The United States is Not an Island
Even as the Big 3 await the much hoped for bridge loan from President Bush to save their companies, governments around the world are putting up funds to save their auto manufacturers.
Today, December 12, 2008, NY Times Reporter David Jolly writes:
Even as the bailout package for Detroit’s automakers remains a question, automakers in Europe and Asia are lining up for handouts.
“It’s a foregone conclusion that governments around the world are going to aid these companies,” Dennis DesRosiers, an independent auto analyst in Toronto, said. “It’s just a matter of working through the politics.”
In the European Union, carmakers have sought 40 billion euros, or $52.5 billion, in support. While they may not get that much, governments are planning several initiatives. Much of that support, as elsewhere, is meant to accelerate the development of fuel-efficient vehicles.
The European Investment Bank will provide the industry with 4 billion euros in low-interest loans in 2009 and 2010 as part of an initiative to develop cleaner cars. Along those same lines, the European Commission, the union’s executive arm, will spend 5 billion euros over two years.
Meanwhile, General Motors announced today that it was “temporarily” closing 20 factories in North America.
Katie Merx of the Detroit Free Press Business reported today:
General Motors Corp., which is involved in a last-ditch effort to garner federal funds to help it survive through January, confirmed this morning that it is slashing approximately 250,000 units of production in the first quarter by shutting down most North American assembly plants for about 30% of the first quarter.
In economic terms, the rapid termination of Detroit Three U.S. operations in 2009 would reduce U.S. personal income by over $150.7 billion in the first year, and generate a total loss of $398.2 billion over the course of three years. The impact of this personal income loss on fiscal government operations at the local, state and federal levels include an increase in transfer payments, a reduction in social security receipts and personal income taxes paid. The net impact of all three of these categories is negative on the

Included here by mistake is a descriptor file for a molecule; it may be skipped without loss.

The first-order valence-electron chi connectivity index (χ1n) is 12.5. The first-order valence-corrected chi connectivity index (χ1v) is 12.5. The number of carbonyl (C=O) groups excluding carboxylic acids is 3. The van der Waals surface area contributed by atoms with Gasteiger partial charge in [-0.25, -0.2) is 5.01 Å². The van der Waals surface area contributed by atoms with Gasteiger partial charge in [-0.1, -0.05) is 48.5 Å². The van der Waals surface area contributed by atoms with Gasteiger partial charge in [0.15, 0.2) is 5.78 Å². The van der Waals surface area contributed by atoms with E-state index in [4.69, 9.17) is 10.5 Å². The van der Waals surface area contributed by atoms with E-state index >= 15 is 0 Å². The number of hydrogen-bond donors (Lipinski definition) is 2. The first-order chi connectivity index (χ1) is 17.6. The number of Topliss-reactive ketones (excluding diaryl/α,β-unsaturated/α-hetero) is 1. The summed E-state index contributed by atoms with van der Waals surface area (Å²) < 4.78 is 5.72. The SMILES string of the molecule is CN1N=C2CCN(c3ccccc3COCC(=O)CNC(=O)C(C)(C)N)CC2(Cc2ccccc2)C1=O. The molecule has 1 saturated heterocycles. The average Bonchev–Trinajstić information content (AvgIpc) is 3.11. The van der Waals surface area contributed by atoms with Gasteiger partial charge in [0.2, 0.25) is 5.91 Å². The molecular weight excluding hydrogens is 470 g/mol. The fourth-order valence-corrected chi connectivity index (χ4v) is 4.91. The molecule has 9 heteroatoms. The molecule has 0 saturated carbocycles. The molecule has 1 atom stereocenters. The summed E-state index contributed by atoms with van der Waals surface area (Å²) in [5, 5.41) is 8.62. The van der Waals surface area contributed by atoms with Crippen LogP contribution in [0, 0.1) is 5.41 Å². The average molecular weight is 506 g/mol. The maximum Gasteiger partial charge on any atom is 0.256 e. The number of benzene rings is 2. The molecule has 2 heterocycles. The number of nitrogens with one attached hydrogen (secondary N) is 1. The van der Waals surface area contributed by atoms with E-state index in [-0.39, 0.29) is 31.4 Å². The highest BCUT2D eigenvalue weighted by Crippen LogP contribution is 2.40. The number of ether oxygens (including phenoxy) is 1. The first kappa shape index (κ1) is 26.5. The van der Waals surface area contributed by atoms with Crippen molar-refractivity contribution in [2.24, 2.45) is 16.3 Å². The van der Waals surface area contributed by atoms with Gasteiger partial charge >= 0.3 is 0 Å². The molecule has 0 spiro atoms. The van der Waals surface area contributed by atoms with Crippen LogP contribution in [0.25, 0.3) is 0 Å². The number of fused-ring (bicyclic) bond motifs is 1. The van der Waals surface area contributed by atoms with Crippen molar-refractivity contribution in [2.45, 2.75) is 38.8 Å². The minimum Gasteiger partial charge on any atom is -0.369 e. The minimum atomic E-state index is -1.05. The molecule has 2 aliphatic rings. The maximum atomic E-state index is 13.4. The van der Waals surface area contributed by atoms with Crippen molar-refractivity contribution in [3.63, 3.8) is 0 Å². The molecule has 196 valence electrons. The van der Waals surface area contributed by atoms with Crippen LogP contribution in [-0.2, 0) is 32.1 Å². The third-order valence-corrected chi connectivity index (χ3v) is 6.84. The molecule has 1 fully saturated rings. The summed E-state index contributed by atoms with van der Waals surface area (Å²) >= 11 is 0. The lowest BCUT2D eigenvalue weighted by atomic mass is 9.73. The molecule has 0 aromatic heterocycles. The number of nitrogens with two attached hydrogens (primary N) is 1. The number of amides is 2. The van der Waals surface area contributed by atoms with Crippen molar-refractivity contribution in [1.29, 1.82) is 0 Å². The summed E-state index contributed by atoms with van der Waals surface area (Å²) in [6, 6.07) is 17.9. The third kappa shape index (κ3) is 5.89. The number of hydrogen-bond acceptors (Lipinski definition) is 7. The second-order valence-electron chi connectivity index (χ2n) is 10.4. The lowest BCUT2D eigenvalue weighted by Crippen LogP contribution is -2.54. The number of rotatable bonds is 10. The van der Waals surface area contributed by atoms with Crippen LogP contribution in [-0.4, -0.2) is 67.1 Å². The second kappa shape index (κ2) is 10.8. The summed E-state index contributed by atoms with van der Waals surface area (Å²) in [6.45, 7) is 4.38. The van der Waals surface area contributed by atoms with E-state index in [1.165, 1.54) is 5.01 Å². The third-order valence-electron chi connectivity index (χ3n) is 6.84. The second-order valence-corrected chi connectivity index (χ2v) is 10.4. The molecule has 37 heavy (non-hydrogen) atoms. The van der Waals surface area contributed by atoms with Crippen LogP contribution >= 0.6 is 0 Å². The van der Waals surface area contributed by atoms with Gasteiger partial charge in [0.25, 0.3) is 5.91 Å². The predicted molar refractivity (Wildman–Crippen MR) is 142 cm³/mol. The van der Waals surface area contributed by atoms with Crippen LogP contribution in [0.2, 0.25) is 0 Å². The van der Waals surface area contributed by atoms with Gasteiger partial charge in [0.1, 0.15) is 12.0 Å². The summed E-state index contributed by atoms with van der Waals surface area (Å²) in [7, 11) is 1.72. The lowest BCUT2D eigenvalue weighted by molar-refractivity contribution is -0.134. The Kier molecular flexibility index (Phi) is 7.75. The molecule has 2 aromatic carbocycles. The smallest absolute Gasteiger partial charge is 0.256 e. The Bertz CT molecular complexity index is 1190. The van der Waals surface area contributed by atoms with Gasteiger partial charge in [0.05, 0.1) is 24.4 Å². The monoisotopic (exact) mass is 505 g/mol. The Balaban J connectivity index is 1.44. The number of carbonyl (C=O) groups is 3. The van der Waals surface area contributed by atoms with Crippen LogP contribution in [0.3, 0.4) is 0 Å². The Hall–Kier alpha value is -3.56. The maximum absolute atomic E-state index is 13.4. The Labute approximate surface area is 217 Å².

government balance sheet, resulting in a loss to the government of $60.1 billion in 2009, $54.3 billion in 2010, and $42.0 billion in 2011–a total government tax loss of over $156.4 billion over three years.
If anyone is left with doubts as to the enormous fiscal impact to families, states and communities at a time when the unemployment rate is rapidly climbing and state and local governments are having to slash needed services, these figures and facts should make them stop and think.
Ideology is one thing. Reality is often another. If the Big 3 were allowed to fail at this time, the economic impact would be devastating to the U.S. It’s been reported that at least one in every ten jobs is related to or will be affected by the shut down of the Big 3. Moreover, it could very well push the global economy into a depression as all the other auto manufacturers would be severely affected not only by the loss of supplier who would be forced to close their doors, but also by huge unemployment in this country.
Perhaps if you’re independently wealthy with lots of cash reserves – or you’re a member of Congress – you don’t have to be worried about the loss of your job or your economic future. Most of us, though, are concerned about our economic futures.
What the Senate Republicans did last night was nothing more than play politics with peoples’ lives and fortunes. They were flexing their political muscle in order to serve up a defeat to the Democrats while hoping that the foreign company auto plants in their own states were safe, secure and protected by foreign government assistance.